Why are small boats required to have flotation, and why are there
Back in the 50's and 60's the old Boating Industry Association (now
NMMA) and the Yacht
Safety Bureau (now
ABYC) realized that
one of the main reasons people died in boat accidents was the boat sank
out from under them. Sounds obvious but it wasn't really. Then in
the 1970's a lot of research was done into hypothermia, and the two came
together. It was realized that if the boat did not sink, it would give the
people something to hang onto, that could be seen much better than just a
head sticking out of the water, and if the boat, although full of water,
did not sink, or roll over, then the people could actually stay in the
boat. Most of their torso would be out of the water reducing the effects
of hypothermia, and providing a much better rescue platform.
So work started on developing a standard for flotation. Through
testing and experiments techniques were developed that would provide
enough flotation to keep a small boat afloat, and floating relatively
level. However, this did not work well for inboard boats, because the size
and weight of the engines required far too much flotation material to
float the boat level.
Meanwhile the Federal Boat Safety Act passed in 1971 and went into effect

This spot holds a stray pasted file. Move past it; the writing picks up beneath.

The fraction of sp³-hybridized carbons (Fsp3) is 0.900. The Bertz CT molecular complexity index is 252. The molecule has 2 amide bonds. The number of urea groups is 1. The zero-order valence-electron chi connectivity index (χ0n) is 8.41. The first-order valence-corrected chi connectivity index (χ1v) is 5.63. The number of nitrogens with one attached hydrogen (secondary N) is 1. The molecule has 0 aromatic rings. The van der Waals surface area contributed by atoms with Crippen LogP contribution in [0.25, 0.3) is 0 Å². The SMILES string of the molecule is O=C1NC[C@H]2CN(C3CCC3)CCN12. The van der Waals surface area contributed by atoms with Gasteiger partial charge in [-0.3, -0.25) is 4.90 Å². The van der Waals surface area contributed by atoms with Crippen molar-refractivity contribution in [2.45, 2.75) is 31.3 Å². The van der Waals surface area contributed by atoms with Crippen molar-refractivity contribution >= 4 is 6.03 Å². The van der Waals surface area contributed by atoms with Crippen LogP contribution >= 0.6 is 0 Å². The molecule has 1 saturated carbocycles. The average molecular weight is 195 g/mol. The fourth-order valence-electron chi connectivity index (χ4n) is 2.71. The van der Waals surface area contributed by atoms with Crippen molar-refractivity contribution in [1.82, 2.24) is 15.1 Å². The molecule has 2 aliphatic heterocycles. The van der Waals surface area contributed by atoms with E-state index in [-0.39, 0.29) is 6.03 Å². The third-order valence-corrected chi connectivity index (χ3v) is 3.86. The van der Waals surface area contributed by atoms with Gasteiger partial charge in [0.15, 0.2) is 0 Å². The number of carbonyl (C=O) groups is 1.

in 1972. The Coast Guard began collecting statistical data on boating
accidents. Analysis of this data revealed that the most significant
contributors to fatalities were capsize, sinking and falls overboard.
Flotation in a boat could eliminate the sinking, prevent capsizing, and
prevent some of the falls overboard. Many of the "falls overboard"
were actually the boat rolling over and dumping everyone in the
drink. Also analysis revealed that by far the majority of these accidents
occurred in monohulled boats under 20 feet in length, manually propelled
or with outboard power. The inboards contributed some.
So between NMMA, ABYC, and the Coast Guard it was determined that monohull
boats under 20 feet with outboard power or manually propelled should have
level flotation, and inboard boats basic flotation. Basic flotation
simply keeps the boat afloat with some of the boat sticking out of the
When the regulation was proposed many people in
the classic and wooden boat community felt that the standard was too rigid
to be applicable to small manually propelled boats or boats with tiny
engines. So after testing and consultation with persons building
these types of boats the standard was modified to allow some latitude in
achieving the same performance. That is, these boats have to float
level to the same degree as larger boats with bigger outboards, but the
method of achieving it is different. It was called modified level
flotation. Additionally this small boats are allowed to carry a greater
percentage of their weight capacity as persons, than larger boats
are. This seemed to satisfy everyone.
This particular standard has been a rousing success in preventing deaths.
It is not clear and probably not quantifiable just how many deaths have
been prevented but the fatalities have dropped dramatically since 1972,
from about 19 per 100,000 boat, or about 1300 people, to less than 6 per
100,000 boats, about 600, annually in 2005. At the same time the
boating population has grown to roughly 5 times what is was then. The drop
in fatalities is a combined result of education, engineering and
enforcement, so it is hard to say which has contributed more, but
certainly flotation standards have had an effect.